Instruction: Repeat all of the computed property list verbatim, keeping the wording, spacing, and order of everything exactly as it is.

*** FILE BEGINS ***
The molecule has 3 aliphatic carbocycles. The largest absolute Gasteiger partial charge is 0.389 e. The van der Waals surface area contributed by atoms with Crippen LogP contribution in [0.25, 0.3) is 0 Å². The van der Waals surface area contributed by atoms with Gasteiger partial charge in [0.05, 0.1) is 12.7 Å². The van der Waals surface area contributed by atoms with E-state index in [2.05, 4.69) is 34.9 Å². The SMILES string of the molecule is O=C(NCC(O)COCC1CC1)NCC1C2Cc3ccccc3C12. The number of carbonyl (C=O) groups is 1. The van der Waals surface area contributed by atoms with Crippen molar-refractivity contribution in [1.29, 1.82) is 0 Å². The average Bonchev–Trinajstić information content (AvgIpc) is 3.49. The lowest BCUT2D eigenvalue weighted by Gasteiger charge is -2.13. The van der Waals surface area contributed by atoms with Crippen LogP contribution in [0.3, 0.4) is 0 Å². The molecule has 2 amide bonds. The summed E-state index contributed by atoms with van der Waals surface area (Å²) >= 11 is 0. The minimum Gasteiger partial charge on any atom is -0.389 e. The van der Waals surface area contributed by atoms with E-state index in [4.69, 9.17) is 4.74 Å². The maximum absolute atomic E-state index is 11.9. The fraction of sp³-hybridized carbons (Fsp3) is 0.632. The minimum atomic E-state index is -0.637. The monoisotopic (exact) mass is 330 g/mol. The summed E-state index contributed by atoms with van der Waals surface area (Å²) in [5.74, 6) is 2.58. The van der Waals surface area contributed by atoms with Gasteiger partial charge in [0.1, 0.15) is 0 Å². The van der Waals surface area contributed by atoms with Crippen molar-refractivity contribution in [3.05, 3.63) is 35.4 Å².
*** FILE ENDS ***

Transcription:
The molecule has 3 aliphatic carbocycles. The largest absolute Gasteiger partial charge is 0.389 e. The van der Waals surface area contributed by atoms with Crippen LogP contribution in [0.25, 0.3) is 0 Å². The van der Waals surface area contributed by atoms with Gasteiger partial charge in [0.05, 0.1) is 12.7 Å². The van der Waals surface area contributed by atoms with E-state index in [2.05, 4.69) is 34.9 Å². The SMILES string of the molecule is O=C(NCC(O)COCC1CC1)NCC1C2Cc3ccccc3C12. The number of carbonyl (C=O) groups is 1. The van der Waals surface area contributed by atoms with Crippen molar-refractivity contribution in [1.29, 1.82) is 0 Å². The average Bonchev–Trinajstić information content (AvgIpc) is 3.49. The lowest BCUT2D eigenvalue weighted by Gasteiger charge is -2.13. The van der Waals surface area contributed by atoms with Crippen LogP contribution in [0.3, 0.4) is 0 Å². The molecule has 2 amide bonds. The summed E-state index contributed by atoms with van der Waals surface area (Å²) >= 11 is 0. The minimum Gasteiger partial charge on any atom is -0.389 e. The van der Waals surface area contributed by atoms with E-state index in [4.69, 9.17) is 4.74 Å². The maximum absolute atomic E-state index is 11.9. The fraction of sp³-hybridized carbons (Fsp3) is 0.632. The minimum atomic E-state index is -0.637. The monoisotopic (exact) mass is 330 g/mol. The summed E-state index contributed by atoms with van der Waals surface area (Å²) in [5.74, 6) is 2.58. The van der Waals surface area contributed by atoms with Gasteiger partial charge in [0.1, 0.15) is 0 Å². The van der Waals surface area contributed by atoms with Crippen molar-refractivity contribution in [3.05, 3.63) is 35.4 Å².